Reverence: Velox Fond de Jante Rim Tape

The very first time I ever pulled a tire and tube off of a rim it made an impression on me and it still does. I’m not sure I expected to find anything other than the tube between the rim and tire but there it was, some sort of tape. The French words, “Fond de Jante” and latin “Velox”, written in blue, lightly stamped upon woven adhesive-backed cotton-canvas. It had at once both a timelessness and a retro look. Running my forefinger over it as it covered the eyelets of my rims I imagined a French bicycle mechanic of old masterfully building wheels that pro teams from the 60’s and 70’s might use.

We can still look at our machines and see flares of tradition that remain from technology which has trudged on. Round drop-bars and gleaming bits are remaining vestiges of the classic machines of our sport.  These throwbacks are often obscured by contemporary things like modern materials, ergo shapes and compact geometry. But hidden between layers of rubber and aluminum, like a business suit belies fine lingerie, adheres Le Fond de Jante, literally the “base of the rim”.  The true story of Fond de Jante can be found here.

You might say all this pradling on about rim tape may be much ado about nothing. However, no detail is too small nor can it be overlooked by the Velominatus. I’ve heard other companies manufacture and sell rim tape but when you’re given Rochefort 8 for your first beer there’s no use in even considering anything else. So chapeau to our friends at Velox for making the finest rim tape that’s ever protected a tube from puncture.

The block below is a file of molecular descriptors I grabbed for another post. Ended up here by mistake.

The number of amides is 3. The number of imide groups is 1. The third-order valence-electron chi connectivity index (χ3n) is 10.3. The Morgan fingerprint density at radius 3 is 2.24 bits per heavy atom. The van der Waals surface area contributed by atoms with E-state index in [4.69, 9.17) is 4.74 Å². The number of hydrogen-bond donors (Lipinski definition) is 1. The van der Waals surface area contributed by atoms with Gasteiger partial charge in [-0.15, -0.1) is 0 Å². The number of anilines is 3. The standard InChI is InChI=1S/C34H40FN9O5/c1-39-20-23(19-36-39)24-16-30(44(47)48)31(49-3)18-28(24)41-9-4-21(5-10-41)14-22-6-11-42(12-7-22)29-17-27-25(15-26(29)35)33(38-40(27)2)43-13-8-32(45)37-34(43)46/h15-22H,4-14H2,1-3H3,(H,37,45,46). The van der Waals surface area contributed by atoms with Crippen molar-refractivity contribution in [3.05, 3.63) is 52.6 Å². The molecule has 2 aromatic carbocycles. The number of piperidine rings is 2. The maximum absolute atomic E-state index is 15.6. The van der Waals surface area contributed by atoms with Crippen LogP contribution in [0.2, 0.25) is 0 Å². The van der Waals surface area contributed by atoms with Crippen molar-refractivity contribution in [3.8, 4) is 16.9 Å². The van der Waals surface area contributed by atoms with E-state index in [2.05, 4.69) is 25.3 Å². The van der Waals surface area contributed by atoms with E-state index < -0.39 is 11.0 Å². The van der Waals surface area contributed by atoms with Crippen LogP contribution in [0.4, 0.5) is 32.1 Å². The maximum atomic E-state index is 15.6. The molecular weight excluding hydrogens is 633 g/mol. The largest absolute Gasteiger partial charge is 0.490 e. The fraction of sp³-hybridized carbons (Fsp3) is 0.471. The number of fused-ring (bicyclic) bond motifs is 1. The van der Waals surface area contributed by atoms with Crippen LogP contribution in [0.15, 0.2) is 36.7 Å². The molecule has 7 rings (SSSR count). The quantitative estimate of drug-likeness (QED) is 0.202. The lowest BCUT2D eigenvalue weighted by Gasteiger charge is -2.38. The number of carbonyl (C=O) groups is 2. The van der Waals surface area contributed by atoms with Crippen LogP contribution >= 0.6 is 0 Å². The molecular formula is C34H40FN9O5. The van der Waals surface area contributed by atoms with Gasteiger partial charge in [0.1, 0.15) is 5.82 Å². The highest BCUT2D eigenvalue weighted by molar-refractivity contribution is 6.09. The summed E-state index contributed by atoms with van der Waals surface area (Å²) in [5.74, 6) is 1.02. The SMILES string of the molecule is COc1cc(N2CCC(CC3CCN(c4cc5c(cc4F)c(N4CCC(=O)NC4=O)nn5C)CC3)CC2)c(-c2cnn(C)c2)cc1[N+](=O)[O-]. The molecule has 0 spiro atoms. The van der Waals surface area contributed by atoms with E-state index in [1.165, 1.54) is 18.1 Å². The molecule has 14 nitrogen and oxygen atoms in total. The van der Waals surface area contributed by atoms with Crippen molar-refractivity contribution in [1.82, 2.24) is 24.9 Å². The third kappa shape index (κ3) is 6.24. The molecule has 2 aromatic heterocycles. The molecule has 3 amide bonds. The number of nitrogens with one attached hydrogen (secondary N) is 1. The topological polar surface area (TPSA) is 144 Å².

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61 Replies to “Reverence: Velox Fond de Jante Rim Tape”

  1. @Ron
    Thanks, man. I’m really glad with how it turned out.

    There’s one more cyclocross race here in January. If I ride 300km in deep sand twice a day between now and then, I might finish in the top 50%.

  2. @Ron
    Ron, I hope you took out your mini tool and dismantled that thing to pieces. Or maybe just “rearrange” the parts.

  3. Still like the Velox, always worked for me!

    As someone said above, I can deal with Ritchey on a MTB but on a road bike it must be Italian…

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